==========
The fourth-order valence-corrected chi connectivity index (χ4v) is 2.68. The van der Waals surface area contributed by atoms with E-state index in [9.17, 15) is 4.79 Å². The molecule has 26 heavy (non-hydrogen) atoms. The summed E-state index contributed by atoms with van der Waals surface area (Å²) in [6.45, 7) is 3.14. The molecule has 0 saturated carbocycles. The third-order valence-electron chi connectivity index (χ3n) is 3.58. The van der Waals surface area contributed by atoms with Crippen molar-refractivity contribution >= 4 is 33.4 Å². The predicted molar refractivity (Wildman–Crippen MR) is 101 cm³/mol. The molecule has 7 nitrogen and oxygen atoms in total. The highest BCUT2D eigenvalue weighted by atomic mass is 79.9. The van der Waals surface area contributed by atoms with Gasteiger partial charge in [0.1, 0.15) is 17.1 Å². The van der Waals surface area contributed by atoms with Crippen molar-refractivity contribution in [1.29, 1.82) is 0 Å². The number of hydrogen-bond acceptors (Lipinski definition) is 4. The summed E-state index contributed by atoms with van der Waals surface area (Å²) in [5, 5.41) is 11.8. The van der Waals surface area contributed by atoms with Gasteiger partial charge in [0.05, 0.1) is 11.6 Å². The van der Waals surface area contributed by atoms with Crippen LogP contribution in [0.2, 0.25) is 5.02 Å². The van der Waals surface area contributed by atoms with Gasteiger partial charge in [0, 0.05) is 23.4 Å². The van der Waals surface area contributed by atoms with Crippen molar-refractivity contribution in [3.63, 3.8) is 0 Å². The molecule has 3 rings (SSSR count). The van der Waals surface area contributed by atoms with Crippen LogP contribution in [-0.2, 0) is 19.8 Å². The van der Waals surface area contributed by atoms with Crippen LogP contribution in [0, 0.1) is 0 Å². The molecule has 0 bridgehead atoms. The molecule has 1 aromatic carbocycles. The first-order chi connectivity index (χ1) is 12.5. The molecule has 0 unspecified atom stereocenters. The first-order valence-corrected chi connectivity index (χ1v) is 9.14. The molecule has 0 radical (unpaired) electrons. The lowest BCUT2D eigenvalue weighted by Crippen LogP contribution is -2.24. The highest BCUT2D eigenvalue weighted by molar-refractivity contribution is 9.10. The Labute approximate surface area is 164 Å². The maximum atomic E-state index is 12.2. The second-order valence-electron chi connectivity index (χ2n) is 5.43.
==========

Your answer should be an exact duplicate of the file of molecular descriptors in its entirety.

The fourth-order valence-corrected chi connectivity index (χ4v) is 2.68. The van der Waals surface area contributed by atoms with E-state index in [9.17, 15) is 4.79 Å². The molecule has 26 heavy (non-hydrogen) atoms. The summed E-state index contributed by atoms with van der Waals surface area (Å²) in [6.45, 7) is 3.14. The molecule has 0 saturated carbocycles. The third-order valence-electron chi connectivity index (χ3n) is 3.58. The van der Waals surface area contributed by atoms with Crippen molar-refractivity contribution >= 4 is 33.4 Å². The predicted molar refractivity (Wildman–Crippen MR) is 101 cm³/mol. The molecule has 7 nitrogen and oxygen atoms in total. The highest BCUT2D eigenvalue weighted by atomic mass is 79.9. The van der Waals surface area contributed by atoms with Gasteiger partial charge in [0.1, 0.15) is 17.1 Å². The van der Waals surface area contributed by atoms with Crippen molar-refractivity contribution in [1.29, 1.82) is 0 Å². The number of hydrogen-bond acceptors (Lipinski definition) is 4. The summed E-state index contributed by atoms with van der Waals surface area (Å²) in [5, 5.41) is 11.8. The van der Waals surface area contributed by atoms with Gasteiger partial charge in [0.05, 0.1) is 11.6 Å². The van der Waals surface area contributed by atoms with Crippen LogP contribution in [0.2, 0.25) is 5.02 Å². The van der Waals surface area contributed by atoms with Gasteiger partial charge in [0, 0.05) is 23.4 Å². The van der Waals surface area contributed by atoms with Crippen molar-refractivity contribution in [3.63, 3.8) is 0 Å². The molecule has 3 rings (SSSR count). The van der Waals surface area contributed by atoms with Crippen LogP contribution in [-0.2, 0) is 19.8 Å². The van der Waals surface area contributed by atoms with Crippen LogP contribution in [0, 0.1) is 0 Å². The molecule has 0 bridgehead atoms. The molecule has 1 aromatic carbocycles. The first-order chi connectivity index (χ1) is 12.5. The molecule has 0 unspecified atom stereocenters. The first-order valence-corrected chi connectivity index (χ1v) is 9.14. The molecule has 0 radical (unpaired) electrons. The lowest BCUT2D eigenvalue weighted by Crippen LogP contribution is -2.24. The highest BCUT2D eigenvalue weighted by molar-refractivity contribution is 9.10. The Labute approximate surface area is 164 Å². The maximum atomic E-state index is 12.2. The second-order valence-electron chi connectivity index (χ2n) is 5.43.